The classlessness of the president was revealed when as RBG struggled with illness last week, word leaked out of the White House that they were already preparing a shortlist to replace her. Fortunately, resilient and indefatigable as ever, she has recovered and thus far she has thwarted their plans which are in part to undo her legacy.
My dear mother, on the other hand, died on Sunday morning. Like soldiers in a war who fall without headlines but who played a critical role in helping to turn the tide of battle, she and her peers deserve celebration and gratitude beyond what they shall receive. And they deserve better than a president who out of ignorance and the other profound defects of his character is waging a war against all that she and her generation fought for, often silently, but ultimately with great success.
My mother raised three kids and wrote and edited more than three dozen books. I recall her last, about two great World War I poets, being published shortly after my father died in 2012. It was well received. It got a glowing review on the cover of the Times Literary Supplement. And she had a book party at which she, for the first time in her life, was the center of great professional attention. Then 84 years old, she gave a speech without notes that was gracious, witty and brilliant. She shined. All her life, she had been in the shadows of my father’s accomplishments—he had been a Holocaust survivor, a soldier, a scientist and professor at Columbia. And here she was on her own and I could not help but think, what else might she have done if she had not given up so much of her life, not just to us as a family, but to the constraining customs of her times.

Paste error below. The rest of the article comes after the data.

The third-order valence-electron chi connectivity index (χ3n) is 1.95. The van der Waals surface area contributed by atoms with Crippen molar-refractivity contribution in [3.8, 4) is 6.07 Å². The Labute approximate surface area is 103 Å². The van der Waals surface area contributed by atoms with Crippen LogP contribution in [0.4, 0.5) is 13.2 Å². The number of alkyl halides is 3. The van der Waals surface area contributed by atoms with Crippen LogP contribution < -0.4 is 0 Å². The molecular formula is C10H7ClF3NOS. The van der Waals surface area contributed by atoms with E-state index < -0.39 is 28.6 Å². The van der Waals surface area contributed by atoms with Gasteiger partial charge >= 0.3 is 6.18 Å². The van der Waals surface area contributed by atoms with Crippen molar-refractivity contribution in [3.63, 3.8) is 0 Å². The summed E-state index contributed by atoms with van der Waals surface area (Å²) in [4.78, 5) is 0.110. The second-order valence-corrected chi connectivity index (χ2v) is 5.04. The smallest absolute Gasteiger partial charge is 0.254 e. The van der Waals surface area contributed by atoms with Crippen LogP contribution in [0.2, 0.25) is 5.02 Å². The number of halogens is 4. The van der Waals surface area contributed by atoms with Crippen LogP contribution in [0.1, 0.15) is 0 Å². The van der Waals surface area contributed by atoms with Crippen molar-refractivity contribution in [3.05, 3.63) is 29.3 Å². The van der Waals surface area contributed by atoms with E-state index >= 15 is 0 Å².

Mom did not have much use for organized religion. But she did believe fiercely in the ability of our political system to combat ills like Trump. In the end, nothing so preoccupied or motivated her. Because she saw him not just as corrupt or traitorous, but as an enemy of the work of her mother, her husband, her generation and her own life, as an undoer of great goods and as an obstacle to future progress. She died loved by children and grandchildren, admired by friend and colleagues, but still with an inspiring degree of fierce hatred for the president and his ilk in her heart. And for that, and infinitely more, I will always love her.